• Short Plays
  • By Stewart Pringle, Joe Harbot, Vinay Patel, Catherine Harvey, Will Bourdillon
  • Directed by: David Mercatali, Hannah Banister, Bobby Brook, Erica Miller, Abigail Pickard Price
  • Cast: Tom Richards, Theo Cowan, Francesca Bailey, Adam Loxley, Ali Zaidi, Shahnewaz Jake, Catherine Harvey and Charlie Haskins
  • Arcola Theatre, London
  • 27 September 2015
  • Review by Katerina Yannouli
  • 28 September 2015
Miniaturists 53
4.0Reviewer's Rating

The Miniaturists is a group of playwrights that organise writer-led events of short but fully-staged plays – no longer than 20 mins each. Every show includes five plays, a diverse and unpredictable mix that keeps the audience guessing.

In Miniaturists 53, Tales from the Crypt meet Britain’s Got Talent meet Pulling for Dummies in the 21st Century.

Fixing it is the darkly funny monologue of a gravedigger on theology, science, eternal damnation and…ornithology. Match on the other hand dissects internet dating, satirising at the same time the neuroses of the young, successful and self-absorbed. Bhai-zone continues with the dating scene and presents an alternative – not necessarily successful, though – approach to fighting youth extremism. Compassionate entrepreneurship meets the hormonally challenged. Ashes of Roses is a touching and witty monologue of a reality show wannabe participant. A crossroads, where loneliness and vanity meet. Finally, Fly Boy is the story of a boy that can fly and a girl that can become invisible.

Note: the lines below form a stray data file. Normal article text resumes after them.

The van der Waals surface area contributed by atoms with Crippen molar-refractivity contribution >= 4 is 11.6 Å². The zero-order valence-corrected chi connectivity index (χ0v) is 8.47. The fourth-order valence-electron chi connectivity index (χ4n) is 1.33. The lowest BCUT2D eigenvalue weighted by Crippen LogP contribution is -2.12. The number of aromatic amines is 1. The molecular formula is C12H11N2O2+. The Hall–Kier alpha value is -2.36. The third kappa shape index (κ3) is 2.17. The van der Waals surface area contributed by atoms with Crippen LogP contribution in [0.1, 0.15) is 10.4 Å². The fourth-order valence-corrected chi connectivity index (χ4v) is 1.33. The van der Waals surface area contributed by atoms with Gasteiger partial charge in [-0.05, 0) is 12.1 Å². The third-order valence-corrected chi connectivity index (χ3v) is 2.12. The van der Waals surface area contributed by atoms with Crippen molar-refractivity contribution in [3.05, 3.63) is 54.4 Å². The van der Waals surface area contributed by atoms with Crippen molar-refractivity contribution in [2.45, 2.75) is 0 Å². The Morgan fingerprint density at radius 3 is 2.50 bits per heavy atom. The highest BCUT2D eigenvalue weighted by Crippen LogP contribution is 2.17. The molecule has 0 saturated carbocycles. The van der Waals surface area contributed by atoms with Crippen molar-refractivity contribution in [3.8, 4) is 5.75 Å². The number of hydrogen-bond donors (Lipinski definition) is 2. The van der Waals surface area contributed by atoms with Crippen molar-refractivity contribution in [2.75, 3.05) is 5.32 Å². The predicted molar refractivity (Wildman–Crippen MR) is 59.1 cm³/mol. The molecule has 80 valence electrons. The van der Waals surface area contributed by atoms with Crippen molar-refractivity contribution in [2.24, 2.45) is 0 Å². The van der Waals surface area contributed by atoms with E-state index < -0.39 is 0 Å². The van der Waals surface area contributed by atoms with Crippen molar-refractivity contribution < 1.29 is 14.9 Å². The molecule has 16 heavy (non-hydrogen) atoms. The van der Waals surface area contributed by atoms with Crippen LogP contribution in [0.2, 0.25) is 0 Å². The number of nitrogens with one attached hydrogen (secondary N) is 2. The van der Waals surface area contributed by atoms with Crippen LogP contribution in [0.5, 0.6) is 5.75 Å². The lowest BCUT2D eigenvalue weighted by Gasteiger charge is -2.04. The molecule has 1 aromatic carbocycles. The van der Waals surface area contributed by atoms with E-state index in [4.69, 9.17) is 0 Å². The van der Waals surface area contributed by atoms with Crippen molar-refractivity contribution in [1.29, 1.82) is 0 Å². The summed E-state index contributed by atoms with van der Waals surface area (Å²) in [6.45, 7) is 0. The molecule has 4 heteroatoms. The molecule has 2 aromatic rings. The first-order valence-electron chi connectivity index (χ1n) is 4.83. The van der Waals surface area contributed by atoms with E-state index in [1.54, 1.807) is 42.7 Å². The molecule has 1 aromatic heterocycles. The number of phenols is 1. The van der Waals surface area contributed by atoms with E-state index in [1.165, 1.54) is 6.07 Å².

All plays were acted on a bare set, with almost non-existent props; a chair here and there and maybe a glass or scull or two. Each play had its own distinct character and the overall mix left the audience well-entertained with an overall feeling of an evening well-spent, despite the limitations the short duration of each piece imposed on the depth of the characters and the intricacy of the plot.

Match, Bhai-zone and Ashes of Roses were the ones that stayed with me. The first, for its detailed and funny depiction of internet-dating and all the feelings and insecurities of the potential couple as well as appropriately prim and proper acting. The second for the quirky storyline and the effortlessly funny characters. And Ashes of Roses, for the wit, self-deprecation and heart-breaking loneliness of the heroine.

Five sketches from writers with potential. Definitely looking forward to Miniaturists 54 on 15th November again at the Arcola Theatre.


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